In several states that have enacted “tort reform”, the maximum amount of compensatory damages that can be awarded to a plaintiff in a personal injury or medical malpractice lawsuit is dictated by “damage caps.” (Some state courts have ruled these caps to be unconstitutional. See, e.g., https://apps.americanbar.org/litigation/litigationnews/top_stories/060214-non-economic-damage-caps.html)
In the state of Texas, damage caps are applied in three situations regarding personal injury lawsuits:
- Injuries involving the government as a defendant.
- Injuries that are a result of medical malpractice.
- Personal injury lawsuit that involve punitive damages.
Damage Caps Involved in Government Personal Injury Lawsuits
Governmental agencies are immune from many types of liability with some narrow exceptions. This general immunity includes federal, local, and state government entities. As an example of an exception to this general rule, if a road that was built by a government entity deteriorates and causes a vehicle to crash, thus injuring the driver, the driver may sue the government entity that was responsible for constructing and maintaining that road. Typically, in these situations, there are very limited statutes of limitations. In addition, liability may not be limited to the governmental entity if, for example, the government hired an outside contractor to build and maintain the road.
If a court determines that the governmental entity can be sued for the injuries, certain restrictions will be placed on the amount of money that the plaintiff(s) can receive. In Texas, each injured person who is involved in an incident that the state government was deemed liable for can receive up to $250,000, However, the government will only be required to pay a total maximum of $500,000 for any one incident. This means that if five people are injured in an incident that the government was responsible for, then the combined maximum amount that all of the plaintiffs may receive is $500,000.
On a federal level (meaning that state and local governments were not involved) the government will only be required to pay a total maximum of $300,000, and each person involved can only be awarded a maximum of $100,000.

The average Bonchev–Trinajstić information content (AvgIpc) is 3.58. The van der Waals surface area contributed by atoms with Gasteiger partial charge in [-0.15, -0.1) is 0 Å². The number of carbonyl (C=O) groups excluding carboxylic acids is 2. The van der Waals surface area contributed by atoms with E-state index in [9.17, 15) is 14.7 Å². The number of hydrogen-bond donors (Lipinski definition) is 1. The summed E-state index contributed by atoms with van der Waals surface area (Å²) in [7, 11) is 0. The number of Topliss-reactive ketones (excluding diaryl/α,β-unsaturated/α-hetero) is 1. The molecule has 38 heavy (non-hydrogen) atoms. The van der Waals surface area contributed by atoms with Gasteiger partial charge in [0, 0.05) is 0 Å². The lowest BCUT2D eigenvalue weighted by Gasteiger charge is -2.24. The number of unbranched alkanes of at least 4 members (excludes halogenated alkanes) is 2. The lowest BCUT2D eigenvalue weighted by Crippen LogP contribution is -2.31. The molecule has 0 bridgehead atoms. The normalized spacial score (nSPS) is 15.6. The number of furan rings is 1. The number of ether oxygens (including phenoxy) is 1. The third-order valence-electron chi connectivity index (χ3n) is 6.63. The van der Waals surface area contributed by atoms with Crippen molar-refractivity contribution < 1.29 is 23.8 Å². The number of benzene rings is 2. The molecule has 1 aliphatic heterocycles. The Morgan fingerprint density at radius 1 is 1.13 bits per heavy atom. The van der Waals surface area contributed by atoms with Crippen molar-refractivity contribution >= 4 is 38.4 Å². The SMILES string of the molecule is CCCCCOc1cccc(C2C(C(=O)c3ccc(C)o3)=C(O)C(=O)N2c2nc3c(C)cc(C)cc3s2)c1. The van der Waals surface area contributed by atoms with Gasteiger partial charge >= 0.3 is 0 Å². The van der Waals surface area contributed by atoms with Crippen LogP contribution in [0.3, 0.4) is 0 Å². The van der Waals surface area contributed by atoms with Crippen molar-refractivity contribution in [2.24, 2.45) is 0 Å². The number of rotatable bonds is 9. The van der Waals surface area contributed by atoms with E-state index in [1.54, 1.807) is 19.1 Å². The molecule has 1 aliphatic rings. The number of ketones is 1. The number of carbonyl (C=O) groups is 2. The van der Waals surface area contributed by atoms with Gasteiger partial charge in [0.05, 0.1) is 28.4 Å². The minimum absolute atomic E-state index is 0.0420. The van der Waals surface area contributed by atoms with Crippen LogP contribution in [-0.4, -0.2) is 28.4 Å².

Damage Caps Involving Medical Malpractice Claims
Everyone makes mistakes, and doctors are no exception. Unfortunately, these mistakes can cause serious, long term injury and even death if the doctor or healthcare provider acted negligently when administering medicine, making a diagnosis or performing a procedure.
Since the Medical Malpractice and Tort Reform Act of 2003 (House Bill 4) was passed, plaintiffs have been limited in the amount of noneconomic damages (which represent compensation for pain and suffering, emotional distress, loss of enjoyment of life, etc.) that they can pursue. Specifically, plaintiffs cannot be awarded more than $250,000 in noneconomic damages from a doctor or medical professional, in addition to a $250,000 maximum for any other healthcare facilities involved not to exceed $500,000. This means that the maximum amount of noneconomic damages a plaintiff can be awarded in a medical malpractice suit is $750,000, plus economic damages (which represent financial losses like lost wages, medical bills, etc.).
In the case of wrongful death resulting from medical malpractice, the maximum amount of damages a plaintiff can be awarded is based on legislation from 1977, which gives a total maximum of economic and noneconomic damages of $500,000. However, this amount would be adjusted for inflation since 1977, which bring the actual maximum to over $1,500,000.
The original intent of damage caps for medical malpractice claims was to lower the cost of healthcare. In theory, damage caps would allow the medical industry to have lower insurance premiums and thereby reduce the cost of healthcare. However, according to a study conducted by researchers lead by law professor Charles Silver of the University of Texas Law, healthcare prices have only continued to increase since the Medical Malpractice and Tort Reform Act was passed. This is true even though the number of annual medical malpractice claims have dropped 70 percent since 2003.
Damage Caps Involved in Punitive Damage Awards
If a defendant in a personal injury lawsuit is found to have been grossly negligent by a jury, punitive damages may be levied against the defendant. It is important to note that the legal purpose of punitive damages is not to award the plaintiff, but instead to punish the defendant for his or her egregious negligence or blatant disregard for the plaintiff’s safety.
According to Chapter 41 of the Texas Civil Practices and Remedies Code, the damage cap for punitive damages is: two times the amount of economic damages, plus an amount equal to the noneconomic damages found by a jury, not exceeding $750,000; or $200,000, whichever is higher. For example, if a plaintiff is awarded $500,000 in economic damages and $200,000 in noneconomic damages, then the maximum punitive damages that can be levied on the defendant is $1,200,000 (calculated by multiplying the economic damages of $500,000 by two, and then adding the noneconomic damages of $200,000).